As a marine engineer, you get some experience of it, I'm doing it without any measurements at all, in this case simply by squeezing the belt together between thumb and index finger. If correctly tensioned, it should take some force. Double checking it by plucking the belt like a guitar string, it should give off a deep bass tone.

Otherwise, I noticed that the i3 uses Gates belts. They're usually very well documented. If you want to use a more scientific method, I'm sure you can find the correct tensioning force for that particular belt on their homepage 😀

Also, check the pulley/idler alignment while you're at it, remember I had to readjust it shortly after assembling the printer.

Reply 13097 of 15692, by xjas

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I'll make a better post about this later, but I just had to share because I think this is nuts. I "accidentally" managed to get dual-GPUs and multi-monitors working in Win98. Okay, I vaguely knew this was possible, but I thought it was for specific matching workstation GPUs with specialized drivers (i.e. Matrox). But no, apparently you can use whatever you want, and the way you set it up is (1) install the video card and the normal driver you'd always install, and (2) there is no step two.

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^^ that's a Voodoo3 driving the left half of the desktop, and an ATI Rage running the right half. Head asplode.

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I didn't even have to mess around with hardware profiles or disabling specific drivers. I just put the V3 in, installed its software, and it worked.

There are some caveats with this setup, the big one being that not every card is supported as primary video. The specific list of supported cards includes most ATI Rage models but seemingly no 3DFX ones, and I've also found some forum scuttlebutt saying it works better if the PCI card is primary. That's how I have it set up here, the system is set to init the PCI Rage first in the BIOS, then Windows starts the AGP Voodoo as it boots up.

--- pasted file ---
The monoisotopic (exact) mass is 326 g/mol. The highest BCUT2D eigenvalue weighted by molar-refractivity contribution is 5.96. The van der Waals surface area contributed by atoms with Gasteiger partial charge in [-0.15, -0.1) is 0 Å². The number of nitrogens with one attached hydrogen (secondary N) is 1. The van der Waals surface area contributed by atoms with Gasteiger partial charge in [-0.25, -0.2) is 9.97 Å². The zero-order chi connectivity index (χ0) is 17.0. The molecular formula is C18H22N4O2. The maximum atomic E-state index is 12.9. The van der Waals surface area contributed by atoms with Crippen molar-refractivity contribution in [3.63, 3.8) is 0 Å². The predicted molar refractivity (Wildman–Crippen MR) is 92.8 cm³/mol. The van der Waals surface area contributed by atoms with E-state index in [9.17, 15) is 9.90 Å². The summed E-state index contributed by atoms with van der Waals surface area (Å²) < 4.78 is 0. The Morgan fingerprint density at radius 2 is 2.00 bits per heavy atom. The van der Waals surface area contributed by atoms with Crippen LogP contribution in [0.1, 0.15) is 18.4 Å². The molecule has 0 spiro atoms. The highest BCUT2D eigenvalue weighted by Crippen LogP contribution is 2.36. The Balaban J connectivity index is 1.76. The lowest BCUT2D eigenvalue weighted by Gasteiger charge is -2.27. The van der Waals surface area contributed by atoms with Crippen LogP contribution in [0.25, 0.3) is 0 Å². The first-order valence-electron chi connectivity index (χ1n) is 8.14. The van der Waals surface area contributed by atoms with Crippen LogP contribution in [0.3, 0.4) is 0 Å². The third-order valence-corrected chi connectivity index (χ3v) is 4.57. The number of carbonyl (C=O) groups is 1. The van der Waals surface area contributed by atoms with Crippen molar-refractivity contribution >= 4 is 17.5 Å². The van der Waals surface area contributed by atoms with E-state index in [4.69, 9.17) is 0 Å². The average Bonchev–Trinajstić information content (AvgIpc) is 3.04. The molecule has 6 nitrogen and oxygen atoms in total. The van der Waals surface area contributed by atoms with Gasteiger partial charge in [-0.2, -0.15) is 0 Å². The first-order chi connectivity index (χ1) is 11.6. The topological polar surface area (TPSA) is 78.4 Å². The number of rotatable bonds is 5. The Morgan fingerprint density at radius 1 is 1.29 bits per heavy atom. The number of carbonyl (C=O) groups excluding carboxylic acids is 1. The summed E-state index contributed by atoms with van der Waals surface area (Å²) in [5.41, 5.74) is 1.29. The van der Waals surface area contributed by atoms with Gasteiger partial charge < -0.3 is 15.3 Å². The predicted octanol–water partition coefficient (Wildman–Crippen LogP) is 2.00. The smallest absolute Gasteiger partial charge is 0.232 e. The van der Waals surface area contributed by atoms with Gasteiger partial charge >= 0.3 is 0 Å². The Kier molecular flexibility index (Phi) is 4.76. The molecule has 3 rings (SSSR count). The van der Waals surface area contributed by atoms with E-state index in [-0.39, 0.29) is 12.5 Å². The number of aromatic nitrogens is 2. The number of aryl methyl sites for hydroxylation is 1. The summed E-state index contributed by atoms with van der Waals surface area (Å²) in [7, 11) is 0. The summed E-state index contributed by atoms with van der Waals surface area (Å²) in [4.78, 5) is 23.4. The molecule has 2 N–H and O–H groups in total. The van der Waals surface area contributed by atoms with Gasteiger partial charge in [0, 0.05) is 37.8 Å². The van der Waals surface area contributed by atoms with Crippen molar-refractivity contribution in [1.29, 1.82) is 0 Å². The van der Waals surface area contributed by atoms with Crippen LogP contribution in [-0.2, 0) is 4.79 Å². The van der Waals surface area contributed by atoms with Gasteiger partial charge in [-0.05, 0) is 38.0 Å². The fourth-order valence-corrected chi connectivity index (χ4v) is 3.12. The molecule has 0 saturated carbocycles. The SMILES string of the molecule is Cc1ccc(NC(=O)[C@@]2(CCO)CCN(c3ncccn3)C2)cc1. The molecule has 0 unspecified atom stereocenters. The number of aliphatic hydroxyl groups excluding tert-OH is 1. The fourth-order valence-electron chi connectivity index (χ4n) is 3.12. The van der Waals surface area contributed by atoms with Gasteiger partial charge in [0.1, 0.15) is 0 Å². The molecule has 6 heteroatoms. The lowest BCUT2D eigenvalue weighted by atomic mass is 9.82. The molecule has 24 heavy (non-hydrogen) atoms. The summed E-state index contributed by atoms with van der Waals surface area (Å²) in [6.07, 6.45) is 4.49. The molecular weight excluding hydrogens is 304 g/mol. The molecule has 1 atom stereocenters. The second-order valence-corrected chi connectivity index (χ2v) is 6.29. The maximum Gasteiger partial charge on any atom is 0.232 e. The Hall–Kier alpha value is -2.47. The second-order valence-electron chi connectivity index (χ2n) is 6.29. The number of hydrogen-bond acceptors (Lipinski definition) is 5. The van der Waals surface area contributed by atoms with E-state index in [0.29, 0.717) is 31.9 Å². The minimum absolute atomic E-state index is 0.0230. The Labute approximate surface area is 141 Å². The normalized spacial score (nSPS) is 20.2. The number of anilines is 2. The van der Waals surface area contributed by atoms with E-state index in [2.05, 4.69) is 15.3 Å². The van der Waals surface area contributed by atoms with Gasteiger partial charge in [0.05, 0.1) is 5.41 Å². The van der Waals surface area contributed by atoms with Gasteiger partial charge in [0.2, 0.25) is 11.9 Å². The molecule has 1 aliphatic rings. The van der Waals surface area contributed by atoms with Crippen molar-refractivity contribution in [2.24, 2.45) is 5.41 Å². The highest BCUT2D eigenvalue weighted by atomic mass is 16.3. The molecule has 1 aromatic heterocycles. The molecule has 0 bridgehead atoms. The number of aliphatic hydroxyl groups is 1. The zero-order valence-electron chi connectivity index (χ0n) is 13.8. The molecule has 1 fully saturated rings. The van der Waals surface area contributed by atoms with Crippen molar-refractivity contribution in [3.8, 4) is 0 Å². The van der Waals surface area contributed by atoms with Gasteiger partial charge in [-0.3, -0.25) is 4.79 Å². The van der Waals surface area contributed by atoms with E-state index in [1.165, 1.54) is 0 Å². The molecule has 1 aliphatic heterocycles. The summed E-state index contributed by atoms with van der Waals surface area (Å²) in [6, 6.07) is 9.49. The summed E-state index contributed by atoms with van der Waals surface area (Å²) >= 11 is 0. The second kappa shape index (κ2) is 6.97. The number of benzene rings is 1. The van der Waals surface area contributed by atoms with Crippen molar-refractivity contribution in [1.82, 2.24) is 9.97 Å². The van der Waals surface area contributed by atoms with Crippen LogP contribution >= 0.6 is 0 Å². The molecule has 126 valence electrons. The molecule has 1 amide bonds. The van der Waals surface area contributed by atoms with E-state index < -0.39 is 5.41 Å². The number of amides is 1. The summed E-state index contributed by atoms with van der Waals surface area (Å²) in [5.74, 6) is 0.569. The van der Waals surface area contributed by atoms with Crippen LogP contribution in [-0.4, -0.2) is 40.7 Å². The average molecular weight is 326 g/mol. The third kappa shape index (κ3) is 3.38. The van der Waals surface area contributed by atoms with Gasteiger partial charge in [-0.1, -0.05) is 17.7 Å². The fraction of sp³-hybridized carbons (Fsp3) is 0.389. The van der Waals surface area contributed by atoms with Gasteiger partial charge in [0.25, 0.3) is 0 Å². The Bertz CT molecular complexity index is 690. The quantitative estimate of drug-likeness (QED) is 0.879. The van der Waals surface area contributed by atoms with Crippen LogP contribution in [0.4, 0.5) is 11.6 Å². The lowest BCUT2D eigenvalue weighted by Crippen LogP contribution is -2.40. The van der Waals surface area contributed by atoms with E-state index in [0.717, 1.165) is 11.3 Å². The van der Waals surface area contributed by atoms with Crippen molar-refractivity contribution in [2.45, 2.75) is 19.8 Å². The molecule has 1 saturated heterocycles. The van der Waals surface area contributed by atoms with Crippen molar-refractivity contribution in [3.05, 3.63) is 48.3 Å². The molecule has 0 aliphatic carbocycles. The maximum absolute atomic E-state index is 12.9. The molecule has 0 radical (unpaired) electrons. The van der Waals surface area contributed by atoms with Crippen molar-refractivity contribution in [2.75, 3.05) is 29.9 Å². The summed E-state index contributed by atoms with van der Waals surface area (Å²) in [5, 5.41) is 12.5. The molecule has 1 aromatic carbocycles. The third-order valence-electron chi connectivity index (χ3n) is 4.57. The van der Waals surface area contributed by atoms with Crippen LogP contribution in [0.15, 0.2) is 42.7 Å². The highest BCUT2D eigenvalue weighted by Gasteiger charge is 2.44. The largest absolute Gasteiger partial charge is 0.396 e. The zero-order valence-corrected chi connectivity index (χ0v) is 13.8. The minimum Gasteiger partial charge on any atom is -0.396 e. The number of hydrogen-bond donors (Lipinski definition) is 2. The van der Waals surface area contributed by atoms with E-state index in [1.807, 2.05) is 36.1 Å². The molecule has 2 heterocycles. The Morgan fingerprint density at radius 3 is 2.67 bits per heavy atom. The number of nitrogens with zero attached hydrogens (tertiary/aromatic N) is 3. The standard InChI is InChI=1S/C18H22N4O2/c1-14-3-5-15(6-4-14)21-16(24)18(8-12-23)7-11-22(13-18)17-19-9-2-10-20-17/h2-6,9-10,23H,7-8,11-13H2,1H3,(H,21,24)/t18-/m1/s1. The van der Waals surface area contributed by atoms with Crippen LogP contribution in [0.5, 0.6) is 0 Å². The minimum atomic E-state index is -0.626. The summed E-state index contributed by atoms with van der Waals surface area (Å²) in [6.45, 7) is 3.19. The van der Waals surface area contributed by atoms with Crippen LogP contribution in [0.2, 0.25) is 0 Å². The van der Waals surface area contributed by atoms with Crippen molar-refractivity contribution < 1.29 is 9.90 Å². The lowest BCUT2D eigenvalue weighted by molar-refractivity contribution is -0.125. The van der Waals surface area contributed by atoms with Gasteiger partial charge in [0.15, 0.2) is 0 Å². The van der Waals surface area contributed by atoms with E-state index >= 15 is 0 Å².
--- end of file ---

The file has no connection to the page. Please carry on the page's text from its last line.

As far as I can tell, Direct3D & OpelGL stuff always runs on the primary card, which is the Rage. D3D is pretty painless but OGL is a bit fiddly and unstable with both heads active.

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I let FInal Reality run all the way through and got exactly the same scores as when the Rage was installed on its own.

ATI CIF progs "just run" on the Rage, as you'd expect:

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...while GLIDE stuff jumps over to the Voodoo card. How cool is that?

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source.gif

twitch.tv/oldskooljay - playing the obscure, forgotten & weird - most Tuesdays & Thursdays @ 6 PM PDT. Bonus streams elsewhen!

Reply 13099 of 15692, by xjas

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^^ Yep, and you can drag windows smoothly across the boundary or position them halfway between, just like on a modern machine with a deliberate multi-head GPU. You can even mismatch and max out the resolutions on both displays (1600x1200 on the Voodoo's monitor and 1280x1024 on the Rage's, in this case), but I'm running them at 1024x768 here to keep things simple.

Honestly I'm not surprised you can do this, but I'm floored at how simple it was to set up and how well it works. I've run into a few issues and gotten a BSOD (from trying to switch back and forth between display drivers within the same game), but this is Win98 after all. I always thought true multi-heading on Windows didn't come around until XP.

twitch.tv/oldskooljay - playing the obscure, forgotten & weird - most Tuesdays & Thursdays @ 6 PM PDT. Bonus streams elsewhen!